Sorry it’s been so long. Last I wrote I was still learning to drive the car. After all this time you must have thought I’d driven it into an elephant or some such. Well, it’s been nothing quite so catastrophic, I’ve simply been working day in, day out every day of the week it seems. Between work and sleep I haven’t really allotted any time for communication with the outside world (sorry!) but now my guilt compels me to tell you at least a little bit of what I’m doing out here and what I’ve been up to out in the savanna.
My research question deals with the effects of anthropogenic nutrient loading on primary, secondary and tertiary productivity in the savanna. Historically, herders in this region of Kenya (and actually much of East Africa) used to pen their cattle in great big corrals called “bomas” overnight to protect them from predators. With such a high concentration of cattle spending the day grazing elsewhere and the night defecating all in one place, these bomas end up with tons of nutrients – instant fertilizer. When eventually the cattle move on to a new boma they leave a small, treeless area, rich with nutrients that soon blossoms with grasses becoming a “glade.” These glades persist for decades, perhaps even as much as a century creating really interesting patterns across the landscape.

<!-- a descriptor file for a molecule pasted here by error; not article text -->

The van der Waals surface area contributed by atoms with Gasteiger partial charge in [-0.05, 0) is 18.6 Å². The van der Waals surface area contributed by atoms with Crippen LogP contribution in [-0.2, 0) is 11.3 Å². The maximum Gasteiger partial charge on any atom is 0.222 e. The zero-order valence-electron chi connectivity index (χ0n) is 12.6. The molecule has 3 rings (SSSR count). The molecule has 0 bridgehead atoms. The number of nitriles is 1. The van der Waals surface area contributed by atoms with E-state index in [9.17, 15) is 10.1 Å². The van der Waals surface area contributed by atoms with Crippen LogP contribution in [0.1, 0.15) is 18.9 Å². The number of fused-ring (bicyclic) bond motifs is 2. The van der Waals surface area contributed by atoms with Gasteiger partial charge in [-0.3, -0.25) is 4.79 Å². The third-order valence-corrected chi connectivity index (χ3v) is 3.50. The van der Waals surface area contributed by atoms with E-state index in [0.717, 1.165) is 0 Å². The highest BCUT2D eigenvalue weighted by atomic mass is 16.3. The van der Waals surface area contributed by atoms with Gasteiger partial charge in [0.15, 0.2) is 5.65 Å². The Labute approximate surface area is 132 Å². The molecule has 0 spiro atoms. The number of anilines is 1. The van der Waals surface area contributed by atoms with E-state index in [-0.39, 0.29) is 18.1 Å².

So we already know that this increased abundance of nutrients results in higher levels of primary productivity (plant growth), but my research is investigating whether that increase then cascades to higher trophic levels. Remember the trophic pyramid with plants on the bottom, herbivores above (eating) them and carnivores above that? This is the gist of my research – to what extent are humans, through this livestock practice, changing those interactions?
To do this I’ve constructed 20 transects, each about 100 m long radiating away from many glades around Mpala. I’ve been walking these transects, tagging each of the trees, recording height and distance data for days. I’ve now tagged some 1030 trees and I’m ready for the next stage.
This week, I’m revisiting all of these trees in search of my lizard species. I’ve got a picture of them above. So far so good but it’s been a lot of work! I’ll update you with some more stories in the field soon (I promise!).